Researchers at the Stanford University are attempting to develop a system which can produce images of objects that are hidden from view. The researchers are focusing on applications for autonomous vehicles which have laser-based systems in order to detect obstacles or objects around the car which are hidden from view. Other uses of this sensitive technology is seeing through foliage from aeroplanes or aerial vehicles, giving rescue teams the ability to find people blocked from the view by rubble or walls. The idea of non-line-of-sight imaging sounds like magic is actually feasible. A substantial challenge in non-line-of-sight imaging is finding out the best efficient way to recover the 3D structure of the hidden object from noisy environment.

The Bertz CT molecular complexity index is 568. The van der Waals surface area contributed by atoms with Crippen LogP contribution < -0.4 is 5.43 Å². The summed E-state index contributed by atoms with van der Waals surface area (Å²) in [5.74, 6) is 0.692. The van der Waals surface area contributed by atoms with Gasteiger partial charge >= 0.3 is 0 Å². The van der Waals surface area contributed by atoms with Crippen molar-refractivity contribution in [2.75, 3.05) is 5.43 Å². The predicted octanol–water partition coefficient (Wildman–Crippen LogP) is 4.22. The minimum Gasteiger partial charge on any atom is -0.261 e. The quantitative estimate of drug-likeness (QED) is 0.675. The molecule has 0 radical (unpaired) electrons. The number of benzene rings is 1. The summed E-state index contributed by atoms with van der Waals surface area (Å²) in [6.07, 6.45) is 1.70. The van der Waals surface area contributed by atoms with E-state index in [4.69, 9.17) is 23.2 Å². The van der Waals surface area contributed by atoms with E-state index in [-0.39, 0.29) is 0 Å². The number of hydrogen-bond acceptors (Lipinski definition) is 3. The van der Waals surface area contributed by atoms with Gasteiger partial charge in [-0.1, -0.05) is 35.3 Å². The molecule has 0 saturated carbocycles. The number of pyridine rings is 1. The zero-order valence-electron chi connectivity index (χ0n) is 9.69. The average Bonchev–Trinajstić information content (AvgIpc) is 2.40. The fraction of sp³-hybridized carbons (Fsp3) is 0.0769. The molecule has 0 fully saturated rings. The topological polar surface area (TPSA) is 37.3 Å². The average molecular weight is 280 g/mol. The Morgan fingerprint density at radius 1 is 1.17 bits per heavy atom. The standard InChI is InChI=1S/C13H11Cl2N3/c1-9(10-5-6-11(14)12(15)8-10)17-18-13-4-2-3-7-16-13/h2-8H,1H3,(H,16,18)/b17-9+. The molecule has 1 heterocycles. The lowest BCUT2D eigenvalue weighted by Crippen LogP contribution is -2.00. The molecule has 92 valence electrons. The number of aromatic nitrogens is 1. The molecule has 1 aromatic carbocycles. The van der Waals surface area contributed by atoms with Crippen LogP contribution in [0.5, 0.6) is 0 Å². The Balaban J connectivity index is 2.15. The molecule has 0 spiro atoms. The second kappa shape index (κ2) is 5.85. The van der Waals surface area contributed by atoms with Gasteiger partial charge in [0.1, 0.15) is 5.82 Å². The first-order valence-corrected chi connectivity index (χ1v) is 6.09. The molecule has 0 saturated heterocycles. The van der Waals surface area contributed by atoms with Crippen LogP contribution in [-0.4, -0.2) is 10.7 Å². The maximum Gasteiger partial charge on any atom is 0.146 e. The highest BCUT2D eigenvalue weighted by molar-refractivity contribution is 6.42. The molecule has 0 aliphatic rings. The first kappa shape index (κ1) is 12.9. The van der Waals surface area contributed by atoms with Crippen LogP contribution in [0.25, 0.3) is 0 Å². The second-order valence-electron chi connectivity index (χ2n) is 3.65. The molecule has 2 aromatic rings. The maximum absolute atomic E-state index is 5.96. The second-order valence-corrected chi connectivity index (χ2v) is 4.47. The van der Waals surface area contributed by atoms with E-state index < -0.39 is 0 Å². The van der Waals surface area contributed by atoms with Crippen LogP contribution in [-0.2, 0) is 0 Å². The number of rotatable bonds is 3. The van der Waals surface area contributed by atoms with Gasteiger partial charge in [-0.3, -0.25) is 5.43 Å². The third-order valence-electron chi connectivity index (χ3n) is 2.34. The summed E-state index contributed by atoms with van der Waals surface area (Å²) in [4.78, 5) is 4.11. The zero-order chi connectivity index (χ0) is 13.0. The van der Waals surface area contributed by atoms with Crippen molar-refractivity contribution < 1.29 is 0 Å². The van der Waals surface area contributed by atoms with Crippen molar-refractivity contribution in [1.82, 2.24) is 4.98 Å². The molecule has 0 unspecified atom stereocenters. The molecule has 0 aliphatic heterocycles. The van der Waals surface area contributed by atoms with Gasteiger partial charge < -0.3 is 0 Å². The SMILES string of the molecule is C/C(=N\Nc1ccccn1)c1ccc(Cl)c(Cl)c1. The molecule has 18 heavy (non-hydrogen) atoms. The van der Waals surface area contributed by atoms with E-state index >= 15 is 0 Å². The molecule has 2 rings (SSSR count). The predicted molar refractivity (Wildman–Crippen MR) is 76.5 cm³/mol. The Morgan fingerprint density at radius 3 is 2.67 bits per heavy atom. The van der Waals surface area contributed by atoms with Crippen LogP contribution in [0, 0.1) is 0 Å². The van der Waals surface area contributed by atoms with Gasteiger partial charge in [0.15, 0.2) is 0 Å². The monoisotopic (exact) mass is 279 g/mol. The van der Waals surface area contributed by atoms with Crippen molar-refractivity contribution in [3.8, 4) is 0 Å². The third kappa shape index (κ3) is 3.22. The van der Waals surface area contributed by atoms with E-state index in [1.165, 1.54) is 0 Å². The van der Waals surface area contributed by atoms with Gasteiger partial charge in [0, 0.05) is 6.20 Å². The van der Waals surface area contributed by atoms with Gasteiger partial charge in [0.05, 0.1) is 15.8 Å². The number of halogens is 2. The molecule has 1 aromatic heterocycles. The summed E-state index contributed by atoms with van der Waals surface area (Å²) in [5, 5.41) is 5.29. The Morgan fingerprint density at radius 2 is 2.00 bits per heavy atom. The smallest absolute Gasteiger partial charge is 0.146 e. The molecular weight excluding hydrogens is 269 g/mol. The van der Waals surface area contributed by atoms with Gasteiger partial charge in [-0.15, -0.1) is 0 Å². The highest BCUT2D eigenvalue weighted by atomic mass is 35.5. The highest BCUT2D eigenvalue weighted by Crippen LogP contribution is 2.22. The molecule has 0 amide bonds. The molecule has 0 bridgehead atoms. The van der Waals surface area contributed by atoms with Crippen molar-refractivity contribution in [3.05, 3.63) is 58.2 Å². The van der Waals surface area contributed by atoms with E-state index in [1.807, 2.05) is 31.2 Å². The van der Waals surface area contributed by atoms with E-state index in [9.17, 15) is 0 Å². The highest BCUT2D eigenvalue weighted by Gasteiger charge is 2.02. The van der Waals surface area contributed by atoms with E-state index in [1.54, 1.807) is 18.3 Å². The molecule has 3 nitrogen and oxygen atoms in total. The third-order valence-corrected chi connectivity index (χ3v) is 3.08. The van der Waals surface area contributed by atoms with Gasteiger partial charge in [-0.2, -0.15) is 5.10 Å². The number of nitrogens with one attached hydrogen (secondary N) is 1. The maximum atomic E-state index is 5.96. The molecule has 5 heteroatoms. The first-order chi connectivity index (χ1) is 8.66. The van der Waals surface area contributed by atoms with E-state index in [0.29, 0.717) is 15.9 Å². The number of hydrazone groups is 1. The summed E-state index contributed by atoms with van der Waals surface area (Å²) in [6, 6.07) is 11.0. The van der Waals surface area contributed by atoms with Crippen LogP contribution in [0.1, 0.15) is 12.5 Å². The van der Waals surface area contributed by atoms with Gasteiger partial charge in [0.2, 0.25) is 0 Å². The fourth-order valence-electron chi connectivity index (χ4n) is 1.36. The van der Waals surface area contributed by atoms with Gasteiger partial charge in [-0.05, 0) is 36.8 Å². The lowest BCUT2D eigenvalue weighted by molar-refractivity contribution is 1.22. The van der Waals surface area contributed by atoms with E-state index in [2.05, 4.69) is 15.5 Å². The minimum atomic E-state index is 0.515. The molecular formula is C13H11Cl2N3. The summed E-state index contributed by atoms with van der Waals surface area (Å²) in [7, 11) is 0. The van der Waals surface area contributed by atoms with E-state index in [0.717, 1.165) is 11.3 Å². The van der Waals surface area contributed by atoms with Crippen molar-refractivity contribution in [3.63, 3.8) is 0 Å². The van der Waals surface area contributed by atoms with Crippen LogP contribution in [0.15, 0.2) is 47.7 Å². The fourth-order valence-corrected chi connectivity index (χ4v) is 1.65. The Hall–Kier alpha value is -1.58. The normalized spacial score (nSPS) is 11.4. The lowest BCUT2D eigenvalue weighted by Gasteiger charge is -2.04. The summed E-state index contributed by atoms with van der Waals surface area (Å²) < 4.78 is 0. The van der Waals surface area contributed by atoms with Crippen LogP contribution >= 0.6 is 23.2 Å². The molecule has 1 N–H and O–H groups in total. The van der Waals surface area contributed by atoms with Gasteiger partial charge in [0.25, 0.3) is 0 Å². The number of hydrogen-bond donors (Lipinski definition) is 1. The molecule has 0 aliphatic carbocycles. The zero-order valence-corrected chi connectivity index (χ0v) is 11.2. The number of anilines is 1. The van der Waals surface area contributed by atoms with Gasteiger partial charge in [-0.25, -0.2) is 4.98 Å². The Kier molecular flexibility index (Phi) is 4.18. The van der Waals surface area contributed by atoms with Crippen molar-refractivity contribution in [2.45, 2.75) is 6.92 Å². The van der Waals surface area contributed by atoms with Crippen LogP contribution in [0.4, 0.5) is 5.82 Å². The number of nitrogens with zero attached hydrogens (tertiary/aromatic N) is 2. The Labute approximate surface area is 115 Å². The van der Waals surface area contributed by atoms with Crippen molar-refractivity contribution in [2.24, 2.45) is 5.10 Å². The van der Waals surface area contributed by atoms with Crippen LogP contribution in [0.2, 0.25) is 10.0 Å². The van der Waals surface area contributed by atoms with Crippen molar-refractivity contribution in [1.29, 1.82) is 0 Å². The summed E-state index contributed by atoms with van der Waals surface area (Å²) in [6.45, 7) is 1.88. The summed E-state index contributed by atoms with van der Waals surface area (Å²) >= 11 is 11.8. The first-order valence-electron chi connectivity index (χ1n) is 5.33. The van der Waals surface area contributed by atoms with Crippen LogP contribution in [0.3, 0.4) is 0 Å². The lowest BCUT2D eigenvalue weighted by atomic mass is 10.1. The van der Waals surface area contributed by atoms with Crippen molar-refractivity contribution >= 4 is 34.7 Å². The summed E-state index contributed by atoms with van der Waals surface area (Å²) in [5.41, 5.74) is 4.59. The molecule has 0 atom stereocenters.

In the system, a laser is set next to a sensitive photon detector which can record even a single particle of light. Pulses of laser light are shot at the wall and these boxes of light which are invisible to the human eye of the objects around the corner and comes back to the wall and to the detector. The scanning time is between two minutes to an hour depending on conditions such as reflective of the hidden object as well as the lighting of the environment. The researchers feel that the computation algorithm is already ready for the LIDAR systems but the real question is whether the LIDAR systems with current hardware support this type of imaging.